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News : Irish Last Updated: Apr 24, 2009 - 5:31:05 PM


Ireland still the broadband poor relation to Europe's knowledge economies - Denmark, the Netherlands, Sweden and Finland
By Finfacts Team
Feb 26, 2008 - 12:14:51 PM

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The pro-competition body ECTA - European Competitive Telecommunications Association - has  called for stronger powers for regulators to implement competition rules, as it publishes the results of its twice-yearly survey on broadband take-up and competitiveness in Europe. The survey shows that while one in five people (20%) in Europe now subscribe to a broadband connection, competitive impetus has reduced across Europe, with the retail market share of incumbents persisting at close to 50% and slow growth of 10% in broadband connections.

The survey also reveals that there is a serious threat to the primary source of competition - local loop unbundling - as incumbents seek a moratorium on unbundling next generation fibre access lines. If granted, this could result in incumbent operators controlling a staggering 80% of broadband lines across Europe or even close to 100% in many countries.

The survey puts Ireland 12th in a list of 15 countries in Europe - ahead only of Italy, Portugal and Greece. We are still far behind countries such as Denmark, the Netherlands, Sweden and Finland.

The report says Ireland experienced the third highest growth in uptake in the region at 17% but these figures include data for mobile broadband, which would not be considered for official OECD figures.

Innocenzo Genna, Chairman of ECTA said, "People often do not realise that the choice they have of broadband provider and speeds and prices available depends on how effectively the regulator has opened up the last mile of the network to competitors. Policy-makers ignore this at their peril, because the choice we have today may be gone tomorrow if we do not act to keep telecoms markets open, and Europe’s competitiveness is at stake."

The European Competitive Telecommunications Association (ECTA), the organisation representing competitive providers, believes that the European telecoms market is reaching a critical stage as the existing legacy copper network is gradually replaced partly or wholly with next generation fibre lines.

Genna added, "Because fixed networks are particularly expensive to build it is not always economical to duplicate the last mile – the line going into each home – because it will push up the retail cost of broadband and may not be justifiable to financial investors. Instead what we need is a mechanism to share bottleneck access infrastructure on an equal basis. Functional separation could be a way to enforce infrastructure sharing rules more easily."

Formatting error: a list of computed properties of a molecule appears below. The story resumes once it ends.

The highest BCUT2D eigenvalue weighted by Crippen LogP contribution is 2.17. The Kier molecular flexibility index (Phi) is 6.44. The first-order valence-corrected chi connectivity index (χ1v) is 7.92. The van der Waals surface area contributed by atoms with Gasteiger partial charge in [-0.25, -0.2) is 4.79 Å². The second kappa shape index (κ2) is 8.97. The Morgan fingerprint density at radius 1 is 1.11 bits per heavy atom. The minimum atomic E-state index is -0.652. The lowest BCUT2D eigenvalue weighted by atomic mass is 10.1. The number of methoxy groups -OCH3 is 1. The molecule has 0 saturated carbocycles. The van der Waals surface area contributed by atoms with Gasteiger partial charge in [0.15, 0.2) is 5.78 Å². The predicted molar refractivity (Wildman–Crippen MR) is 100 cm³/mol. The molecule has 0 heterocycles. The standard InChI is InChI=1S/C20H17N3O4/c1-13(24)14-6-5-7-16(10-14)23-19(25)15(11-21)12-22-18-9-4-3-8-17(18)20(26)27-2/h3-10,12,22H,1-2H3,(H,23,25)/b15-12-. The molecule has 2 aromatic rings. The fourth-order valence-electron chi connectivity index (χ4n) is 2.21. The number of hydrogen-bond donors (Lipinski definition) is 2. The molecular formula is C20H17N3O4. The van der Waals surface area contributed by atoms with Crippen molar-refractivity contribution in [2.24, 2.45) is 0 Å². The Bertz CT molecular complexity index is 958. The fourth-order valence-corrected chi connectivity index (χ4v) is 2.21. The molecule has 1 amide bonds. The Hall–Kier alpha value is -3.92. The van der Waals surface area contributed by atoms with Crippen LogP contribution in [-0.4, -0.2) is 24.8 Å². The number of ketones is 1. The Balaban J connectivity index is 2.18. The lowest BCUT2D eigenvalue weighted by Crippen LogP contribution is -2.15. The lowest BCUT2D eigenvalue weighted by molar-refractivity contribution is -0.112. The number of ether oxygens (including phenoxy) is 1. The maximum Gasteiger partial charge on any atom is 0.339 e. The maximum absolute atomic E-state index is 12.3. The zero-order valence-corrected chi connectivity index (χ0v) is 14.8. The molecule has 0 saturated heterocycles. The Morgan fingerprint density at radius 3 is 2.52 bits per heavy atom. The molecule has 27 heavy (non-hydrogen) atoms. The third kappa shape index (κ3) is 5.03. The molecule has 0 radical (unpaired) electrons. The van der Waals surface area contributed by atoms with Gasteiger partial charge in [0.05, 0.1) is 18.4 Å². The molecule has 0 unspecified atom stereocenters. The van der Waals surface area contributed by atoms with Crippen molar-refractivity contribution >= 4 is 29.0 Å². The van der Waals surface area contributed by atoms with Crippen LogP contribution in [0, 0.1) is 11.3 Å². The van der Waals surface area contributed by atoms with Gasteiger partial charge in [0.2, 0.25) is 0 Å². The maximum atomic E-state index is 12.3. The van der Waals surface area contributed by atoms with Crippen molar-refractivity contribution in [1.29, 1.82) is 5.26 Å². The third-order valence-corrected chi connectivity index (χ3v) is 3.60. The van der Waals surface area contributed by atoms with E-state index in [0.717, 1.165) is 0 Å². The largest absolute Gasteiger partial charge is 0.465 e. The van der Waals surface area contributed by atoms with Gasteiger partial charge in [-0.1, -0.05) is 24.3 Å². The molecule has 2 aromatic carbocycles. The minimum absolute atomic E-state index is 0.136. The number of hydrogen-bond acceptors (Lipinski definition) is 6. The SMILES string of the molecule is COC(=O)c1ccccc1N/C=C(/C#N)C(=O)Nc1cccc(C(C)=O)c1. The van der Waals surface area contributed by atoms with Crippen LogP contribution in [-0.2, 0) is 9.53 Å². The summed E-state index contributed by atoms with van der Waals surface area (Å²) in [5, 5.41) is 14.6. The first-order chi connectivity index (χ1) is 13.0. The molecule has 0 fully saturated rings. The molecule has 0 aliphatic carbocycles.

The survey reveals that countries with the highest broadband take-up including leaders Denmark and the Netherlands, as well as Sweden, Finland and the UK, have all benefited from competition through effective unbundling of the local loop. These countries are amongst the best broadband performers in the world today.

The worse performing countries include Italy and Poland, where the incumbent operator enjoys 64% and 59% of the retail market respectively. Broadband penetration levels in Italy grew at just 3% in the last 6 months and now ranks the lowest of largest EU economies. In Poland, penetration rates of 7% are less than half of the EU average and local loop unbundling – despite being ‘mandated’ for several years – remains elusive. Regulators in both countries are actively pursuing functional separation as a remedy for the incumbents’ dominance.

ECTA urges the European Parliament and Council to approve measures proposed by the European Commission in its Review of the Telecoms Framework, which would strengthen regulators’ powers to ensure effective sharing of telecom bottlenecks, which are critical in boosting Europe’s competitiveness. Functional separation is one tool that could be used to address enduring barriers to competition in the sector. In the UK, it has contributed to the unbundling of 4 million lines in just two years, a boost in infrastructure investment by competitors, lower prices and a dramatic increase in broadband speeds.

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© Copyright 2009 by Finfacts.com

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